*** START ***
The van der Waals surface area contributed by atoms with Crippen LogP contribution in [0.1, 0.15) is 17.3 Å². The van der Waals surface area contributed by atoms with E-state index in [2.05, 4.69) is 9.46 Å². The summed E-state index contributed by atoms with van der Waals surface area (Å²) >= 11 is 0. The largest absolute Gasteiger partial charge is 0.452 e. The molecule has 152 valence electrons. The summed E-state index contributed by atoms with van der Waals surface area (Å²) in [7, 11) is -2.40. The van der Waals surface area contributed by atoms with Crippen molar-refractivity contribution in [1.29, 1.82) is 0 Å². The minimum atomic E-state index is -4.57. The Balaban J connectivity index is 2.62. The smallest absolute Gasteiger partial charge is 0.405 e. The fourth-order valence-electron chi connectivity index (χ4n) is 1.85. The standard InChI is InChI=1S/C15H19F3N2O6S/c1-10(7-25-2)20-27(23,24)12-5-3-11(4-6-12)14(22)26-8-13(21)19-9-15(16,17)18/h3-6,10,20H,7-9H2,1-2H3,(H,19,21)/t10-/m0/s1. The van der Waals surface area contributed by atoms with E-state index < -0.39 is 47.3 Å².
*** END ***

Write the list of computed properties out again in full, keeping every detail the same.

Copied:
The van der Waals surface area contributed by atoms with Crippen LogP contribution in [0.1, 0.15) is 17.3 Å². The van der Waals surface area contributed by atoms with E-state index in [2.05, 4.69) is 9.46 Å². The summed E-state index contributed by atoms with van der Waals surface area (Å²) >= 11 is 0. The largest absolute Gasteiger partial charge is 0.452 e. The molecule has 152 valence electrons. The summed E-state index contributed by atoms with van der Waals surface area (Å²) in [7, 11) is -2.40. The van der Waals surface area contributed by atoms with Crippen molar-refractivity contribution in [1.29, 1.82) is 0 Å². The minimum atomic E-state index is -4.57. The Balaban J connectivity index is 2.62. The smallest absolute Gasteiger partial charge is 0.405 e. The fourth-order valence-electron chi connectivity index (χ4n) is 1.85. The standard InChI is InChI=1S/C15H19F3N2O6S/c1-10(7-25-2)20-27(23,24)12-5-3-11(4-6-12)14(22)26-8-13(21)19-9-15(16,17)18/h3-6,10,20H,7-9H2,1-2H3,(H,19,21)/t10-/m0/s1. The van der Waals surface area contributed by atoms with E-state index < -0.39 is 47.3 Å².